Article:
From Our Editors
The opening of I Nonni in 2001 was so significant that Heavy Table marked it as an important moment in its "Timeline of Italian Food in Minnesota". According to the site, the restaurant wound up "reshaping how Minnesota thought about Italian food" by taking the focus off starchy pasta dishes and focusing on meats and seafood. Groundbreaking as it's been, I Nonni is still plenty traditional: its name translates to grandparents, and moniker meant to honor the recipes and the old-world style of the owners' ancestors. Here's how you can benefit from their heritage.
I Nonni's menu changes with the seasons, rotating through old-world classics depending on what's available. But here, "old world" reaches past dime-a-dozen dishes such as spaghetti and meatballs and chicken parmiagiana. Instead, you'll find tagliatelle infused with lemon, or squid ink pasta tossed with chilies and gulf shrimp. One traditional dish that's favored by the press when it's available is the osso bucco. Per City Pages: "The tenderness of the braised meat, the rich, buttery marrow you scooped from the bone with a tiny spoon. It's one of those meals that makes it difficult to order anything else on the menu."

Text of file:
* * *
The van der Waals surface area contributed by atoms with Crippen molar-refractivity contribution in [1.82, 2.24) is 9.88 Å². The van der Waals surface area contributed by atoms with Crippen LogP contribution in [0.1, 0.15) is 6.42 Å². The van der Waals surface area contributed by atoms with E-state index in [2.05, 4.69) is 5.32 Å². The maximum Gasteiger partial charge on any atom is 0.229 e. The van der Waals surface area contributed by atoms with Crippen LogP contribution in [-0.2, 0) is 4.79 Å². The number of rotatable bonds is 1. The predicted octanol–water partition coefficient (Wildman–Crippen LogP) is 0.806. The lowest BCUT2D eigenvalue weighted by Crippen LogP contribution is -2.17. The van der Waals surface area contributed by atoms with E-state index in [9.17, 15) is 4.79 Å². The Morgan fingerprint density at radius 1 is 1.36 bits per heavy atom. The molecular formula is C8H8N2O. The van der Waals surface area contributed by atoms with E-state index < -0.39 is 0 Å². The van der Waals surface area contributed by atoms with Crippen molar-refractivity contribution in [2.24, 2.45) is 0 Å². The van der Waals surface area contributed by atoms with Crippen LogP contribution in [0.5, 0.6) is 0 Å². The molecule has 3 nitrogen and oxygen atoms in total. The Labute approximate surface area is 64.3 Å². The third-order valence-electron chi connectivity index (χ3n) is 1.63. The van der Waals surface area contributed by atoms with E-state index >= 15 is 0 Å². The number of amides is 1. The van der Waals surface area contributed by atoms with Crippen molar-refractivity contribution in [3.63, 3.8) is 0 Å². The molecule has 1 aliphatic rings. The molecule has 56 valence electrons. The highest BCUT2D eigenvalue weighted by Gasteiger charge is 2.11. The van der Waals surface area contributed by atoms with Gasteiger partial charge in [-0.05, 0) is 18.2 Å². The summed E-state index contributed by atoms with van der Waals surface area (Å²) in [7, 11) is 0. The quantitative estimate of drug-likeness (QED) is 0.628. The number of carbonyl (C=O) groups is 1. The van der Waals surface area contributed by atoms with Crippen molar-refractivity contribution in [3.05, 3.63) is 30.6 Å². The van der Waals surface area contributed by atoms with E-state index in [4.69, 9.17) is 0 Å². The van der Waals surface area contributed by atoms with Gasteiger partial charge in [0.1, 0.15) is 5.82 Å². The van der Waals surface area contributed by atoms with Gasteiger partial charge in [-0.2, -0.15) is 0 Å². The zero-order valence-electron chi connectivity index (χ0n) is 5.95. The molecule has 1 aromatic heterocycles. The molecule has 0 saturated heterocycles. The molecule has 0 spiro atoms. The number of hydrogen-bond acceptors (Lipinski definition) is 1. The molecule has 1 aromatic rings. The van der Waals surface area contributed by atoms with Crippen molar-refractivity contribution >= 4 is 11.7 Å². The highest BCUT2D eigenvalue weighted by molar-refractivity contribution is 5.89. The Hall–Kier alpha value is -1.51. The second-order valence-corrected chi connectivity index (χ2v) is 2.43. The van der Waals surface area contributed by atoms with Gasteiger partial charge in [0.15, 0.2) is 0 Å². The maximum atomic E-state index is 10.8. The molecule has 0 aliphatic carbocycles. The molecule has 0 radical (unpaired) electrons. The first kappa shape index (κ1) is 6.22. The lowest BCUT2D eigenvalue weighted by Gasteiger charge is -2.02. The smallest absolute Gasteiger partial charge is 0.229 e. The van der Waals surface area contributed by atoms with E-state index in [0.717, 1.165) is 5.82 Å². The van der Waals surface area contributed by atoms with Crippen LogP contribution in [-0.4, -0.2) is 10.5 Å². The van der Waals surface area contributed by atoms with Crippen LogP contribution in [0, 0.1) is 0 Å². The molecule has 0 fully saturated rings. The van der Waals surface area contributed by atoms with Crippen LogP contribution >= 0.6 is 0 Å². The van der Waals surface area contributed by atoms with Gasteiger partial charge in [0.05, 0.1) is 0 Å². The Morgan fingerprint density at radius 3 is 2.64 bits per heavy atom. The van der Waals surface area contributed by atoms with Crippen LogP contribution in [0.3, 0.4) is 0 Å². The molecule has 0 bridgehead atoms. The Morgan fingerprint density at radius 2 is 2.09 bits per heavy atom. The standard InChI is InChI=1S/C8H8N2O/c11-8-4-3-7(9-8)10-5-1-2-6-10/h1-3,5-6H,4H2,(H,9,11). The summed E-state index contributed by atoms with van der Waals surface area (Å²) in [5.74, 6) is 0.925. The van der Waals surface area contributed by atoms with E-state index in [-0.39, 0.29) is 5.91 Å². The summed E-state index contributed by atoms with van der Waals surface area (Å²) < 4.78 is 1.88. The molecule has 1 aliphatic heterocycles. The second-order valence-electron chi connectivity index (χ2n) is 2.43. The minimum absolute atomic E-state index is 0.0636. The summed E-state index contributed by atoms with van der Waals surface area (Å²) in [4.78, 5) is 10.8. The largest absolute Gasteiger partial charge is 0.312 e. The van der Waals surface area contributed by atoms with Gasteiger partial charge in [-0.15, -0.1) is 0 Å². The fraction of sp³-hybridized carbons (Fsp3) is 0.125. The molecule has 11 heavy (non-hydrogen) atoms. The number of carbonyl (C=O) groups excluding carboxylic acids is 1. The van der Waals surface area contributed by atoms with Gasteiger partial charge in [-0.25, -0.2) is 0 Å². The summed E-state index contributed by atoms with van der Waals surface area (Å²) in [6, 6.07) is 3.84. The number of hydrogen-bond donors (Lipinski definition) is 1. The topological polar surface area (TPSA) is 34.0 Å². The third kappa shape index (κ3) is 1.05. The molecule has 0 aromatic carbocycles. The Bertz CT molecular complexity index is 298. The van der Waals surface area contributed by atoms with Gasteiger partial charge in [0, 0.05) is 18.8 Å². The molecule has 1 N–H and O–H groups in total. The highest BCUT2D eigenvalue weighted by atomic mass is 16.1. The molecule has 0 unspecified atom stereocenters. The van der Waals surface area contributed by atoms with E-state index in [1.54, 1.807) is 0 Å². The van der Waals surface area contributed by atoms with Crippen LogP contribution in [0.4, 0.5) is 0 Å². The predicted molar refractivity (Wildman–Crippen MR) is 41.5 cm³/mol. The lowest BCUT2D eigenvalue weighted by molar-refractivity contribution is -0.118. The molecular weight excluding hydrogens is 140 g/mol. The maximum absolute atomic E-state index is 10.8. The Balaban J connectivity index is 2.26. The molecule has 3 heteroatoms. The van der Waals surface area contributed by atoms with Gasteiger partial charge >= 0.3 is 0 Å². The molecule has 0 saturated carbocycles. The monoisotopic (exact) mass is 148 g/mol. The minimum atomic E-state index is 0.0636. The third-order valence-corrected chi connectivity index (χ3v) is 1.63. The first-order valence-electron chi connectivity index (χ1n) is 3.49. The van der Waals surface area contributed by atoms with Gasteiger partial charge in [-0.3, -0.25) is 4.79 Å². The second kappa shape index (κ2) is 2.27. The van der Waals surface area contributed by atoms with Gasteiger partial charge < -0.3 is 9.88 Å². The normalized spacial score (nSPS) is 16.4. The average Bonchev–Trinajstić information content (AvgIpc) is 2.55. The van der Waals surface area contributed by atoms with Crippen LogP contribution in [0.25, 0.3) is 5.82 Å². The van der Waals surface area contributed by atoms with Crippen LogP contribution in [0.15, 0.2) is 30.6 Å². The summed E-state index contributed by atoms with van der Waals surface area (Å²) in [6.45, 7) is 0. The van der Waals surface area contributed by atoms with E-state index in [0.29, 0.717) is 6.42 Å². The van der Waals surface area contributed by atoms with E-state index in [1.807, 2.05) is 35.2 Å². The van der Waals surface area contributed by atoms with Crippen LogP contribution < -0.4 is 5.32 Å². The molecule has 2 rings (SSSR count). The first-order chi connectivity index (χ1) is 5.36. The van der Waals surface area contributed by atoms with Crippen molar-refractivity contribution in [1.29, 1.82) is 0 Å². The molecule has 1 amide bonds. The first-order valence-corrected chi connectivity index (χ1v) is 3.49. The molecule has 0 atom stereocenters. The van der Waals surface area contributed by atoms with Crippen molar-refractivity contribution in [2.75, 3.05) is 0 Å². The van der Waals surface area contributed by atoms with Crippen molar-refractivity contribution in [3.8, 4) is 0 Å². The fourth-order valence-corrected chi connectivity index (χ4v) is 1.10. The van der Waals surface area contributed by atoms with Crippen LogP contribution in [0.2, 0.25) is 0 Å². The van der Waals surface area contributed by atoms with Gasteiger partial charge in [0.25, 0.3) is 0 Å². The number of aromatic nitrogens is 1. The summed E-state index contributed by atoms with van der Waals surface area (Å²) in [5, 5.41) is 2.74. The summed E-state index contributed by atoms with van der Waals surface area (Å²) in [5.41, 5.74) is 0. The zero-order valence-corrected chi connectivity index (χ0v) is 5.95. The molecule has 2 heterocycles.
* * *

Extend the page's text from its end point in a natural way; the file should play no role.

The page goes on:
Critic RIck Nelson told the Star Tribune that I Nonni "kind of screams 'romance' to me." And he's not the only one. Though the slate floors and minimalist architecture are modern, vaulted ceilings recall old Italy and low lights urge diners to gaze into their companion's eyes. The Tuscan-style patio overlooks a small waterfall, and private dinners can be held in the stone-lined wine cellar.